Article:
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Old Leicas never die...



It's tough for us Leica nuts but sometimes a Leica comes in that is just not economical to repair. But when two come along something greater than the sum of the parts can be created.



Take an M3 with a badly damaged viewfinder and a Leica M4 with a ruined shutter. Splice the best of the two together and you get a - well... I guess you could call it a Leica M3.5.


The aim was to remove the excellent fully operational rangefinder from the M4 and fit it on the M3 (in place of the M3's damaged unit.) Making conversions like this can be a little nail-biting even for an experienced repairer/restorer like Will...



11 years separate the 1957 Leica M3 and the 1968 Leica M4. Leica made subtle modifications to the M camera throughout this period. But in theory, grafting the two cameras together was possible - just maybe very fiddly!



We all love the rugged looks of the M3 with its embossed framing around the rangefinder windows - and this early camera's 'Buddha ear' strap lugs have always been a nice detail. The M4 looks rather 'dainty' and perhaps not so rugged... But I guess this is down to personal taste.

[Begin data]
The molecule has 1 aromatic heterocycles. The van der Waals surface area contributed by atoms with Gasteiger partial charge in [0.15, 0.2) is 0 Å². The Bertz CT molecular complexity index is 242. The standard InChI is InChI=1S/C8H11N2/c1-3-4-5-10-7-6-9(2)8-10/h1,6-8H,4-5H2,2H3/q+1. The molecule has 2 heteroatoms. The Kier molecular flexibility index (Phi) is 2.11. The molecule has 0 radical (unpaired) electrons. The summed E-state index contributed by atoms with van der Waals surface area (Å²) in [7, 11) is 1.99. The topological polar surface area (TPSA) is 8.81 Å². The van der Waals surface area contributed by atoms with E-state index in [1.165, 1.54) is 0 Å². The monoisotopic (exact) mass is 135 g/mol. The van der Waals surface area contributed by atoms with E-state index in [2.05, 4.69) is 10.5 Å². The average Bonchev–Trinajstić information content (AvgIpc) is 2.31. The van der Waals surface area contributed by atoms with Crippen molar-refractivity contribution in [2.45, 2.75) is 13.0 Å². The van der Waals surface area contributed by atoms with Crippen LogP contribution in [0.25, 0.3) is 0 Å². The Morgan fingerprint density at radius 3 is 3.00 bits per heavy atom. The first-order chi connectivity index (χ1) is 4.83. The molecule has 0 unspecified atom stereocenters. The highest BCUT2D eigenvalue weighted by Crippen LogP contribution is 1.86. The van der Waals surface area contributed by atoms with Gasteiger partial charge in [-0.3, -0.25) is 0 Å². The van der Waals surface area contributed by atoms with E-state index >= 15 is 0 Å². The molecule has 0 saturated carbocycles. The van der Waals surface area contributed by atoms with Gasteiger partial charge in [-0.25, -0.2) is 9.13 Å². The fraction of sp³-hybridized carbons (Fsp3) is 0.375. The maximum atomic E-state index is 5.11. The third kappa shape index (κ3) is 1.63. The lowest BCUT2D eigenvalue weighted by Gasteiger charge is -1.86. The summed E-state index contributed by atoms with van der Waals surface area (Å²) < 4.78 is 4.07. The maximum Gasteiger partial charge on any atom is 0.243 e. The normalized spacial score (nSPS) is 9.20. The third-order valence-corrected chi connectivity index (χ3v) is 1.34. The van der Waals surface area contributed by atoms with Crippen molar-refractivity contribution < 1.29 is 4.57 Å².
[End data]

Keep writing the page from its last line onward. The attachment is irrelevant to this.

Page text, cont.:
The great appeal of this conversion was to offer up an M3 with the viewfinder of an M4; TLI's very own M3.5. We love the chunky 50mm bright line viewfinder bars that dominate the standard M3's viewfinder but, given our love of shooting on 35mm Summicrons, this conversion felt pretty irresistible. Here was the chance to have an M3 with a viewfinder that would cover the area of a 35mm wide angle - just like an M4 (or M2)


The work progressed pretty smoothly until it came to the final adjustment of the M4 rangefinder - now mounted in the M3 body. The church tower across the square from the office window has always been a good target to set up the M rangefinder.



Will had to exercise a great deal of patience. Both cameras had been subjected to some pretty brutal treatment over the years - mainly in the hands of inept repairers. Will's stock of spare screws and eagle eye for a very slightly distorted cam arm - which was promptly set right - paid off.


Checking and re-checking the rangefinder throughout its range took time. But then the camera had been a laboriously hand built masterpiece in the first place.


...And, after a last ditch fiddle with the bright lines - success at last!

Here is an M3 that had originally been equipped with the usual 50/90/135mm frame lines. Now it has a unique 'secret' set-up... The viewfinder now offers 35/50/90/135 frame lines. Perfect for the modern street shooter!







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Glenn
Glenn
Nov 04, 2023

Fascinating

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